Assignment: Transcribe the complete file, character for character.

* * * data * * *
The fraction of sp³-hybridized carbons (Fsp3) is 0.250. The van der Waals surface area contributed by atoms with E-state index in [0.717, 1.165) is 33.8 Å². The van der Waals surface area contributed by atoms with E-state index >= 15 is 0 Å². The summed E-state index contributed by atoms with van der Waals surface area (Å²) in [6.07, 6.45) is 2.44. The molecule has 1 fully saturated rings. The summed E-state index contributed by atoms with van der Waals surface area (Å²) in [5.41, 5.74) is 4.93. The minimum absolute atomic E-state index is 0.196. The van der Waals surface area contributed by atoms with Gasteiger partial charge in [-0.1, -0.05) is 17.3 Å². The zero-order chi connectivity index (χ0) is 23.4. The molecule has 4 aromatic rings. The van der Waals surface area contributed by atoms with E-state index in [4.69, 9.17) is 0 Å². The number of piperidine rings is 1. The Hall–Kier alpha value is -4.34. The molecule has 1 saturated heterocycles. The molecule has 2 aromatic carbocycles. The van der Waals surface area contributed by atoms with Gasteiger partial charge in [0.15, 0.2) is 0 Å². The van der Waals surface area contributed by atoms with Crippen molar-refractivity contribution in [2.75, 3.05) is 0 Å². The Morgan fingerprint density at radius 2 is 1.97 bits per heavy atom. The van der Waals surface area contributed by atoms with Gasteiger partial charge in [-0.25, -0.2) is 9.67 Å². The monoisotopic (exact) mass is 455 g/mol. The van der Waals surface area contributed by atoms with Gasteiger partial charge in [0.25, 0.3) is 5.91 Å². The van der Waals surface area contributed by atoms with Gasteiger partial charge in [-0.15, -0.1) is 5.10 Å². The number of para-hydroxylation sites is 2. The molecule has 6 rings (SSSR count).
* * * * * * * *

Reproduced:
The fraction of sp³-hybridized carbons (Fsp3) is 0.250. The van der Waals surface area contributed by atoms with E-state index in [0.717, 1.165) is 33.8 Å². The van der Waals surface area contributed by atoms with E-state index >= 15 is 0 Å². The summed E-state index contributed by atoms with van der Waals surface area (Å²) in [6.07, 6.45) is 2.44. The molecule has 1 fully saturated rings. The summed E-state index contributed by atoms with van der Waals surface area (Å²) in [5.41, 5.74) is 4.93. The minimum absolute atomic E-state index is 0.196. The van der Waals surface area contributed by atoms with Gasteiger partial charge in [-0.1, -0.05) is 17.3 Å². The zero-order chi connectivity index (χ0) is 23.4. The molecule has 4 aromatic rings. The van der Waals surface area contributed by atoms with E-state index in [4.69, 9.17) is 0 Å². The number of piperidine rings is 1. The Hall–Kier alpha value is -4.34. The molecule has 1 saturated heterocycles. The molecule has 2 aromatic carbocycles. The van der Waals surface area contributed by atoms with Gasteiger partial charge in [0.15, 0.2) is 0 Å². The van der Waals surface area contributed by atoms with Crippen molar-refractivity contribution in [2.75, 3.05) is 0 Å². The Morgan fingerprint density at radius 2 is 1.97 bits per heavy atom. The van der Waals surface area contributed by atoms with Gasteiger partial charge in [-0.25, -0.2) is 9.67 Å². The monoisotopic (exact) mass is 455 g/mol. The van der Waals surface area contributed by atoms with Gasteiger partial charge in [0.25, 0.3) is 5.91 Å². The van der Waals surface area contributed by atoms with Gasteiger partial charge in [-0.15, -0.1) is 5.10 Å². The number of para-hydroxylation sites is 2. The molecule has 6 rings (SSSR count).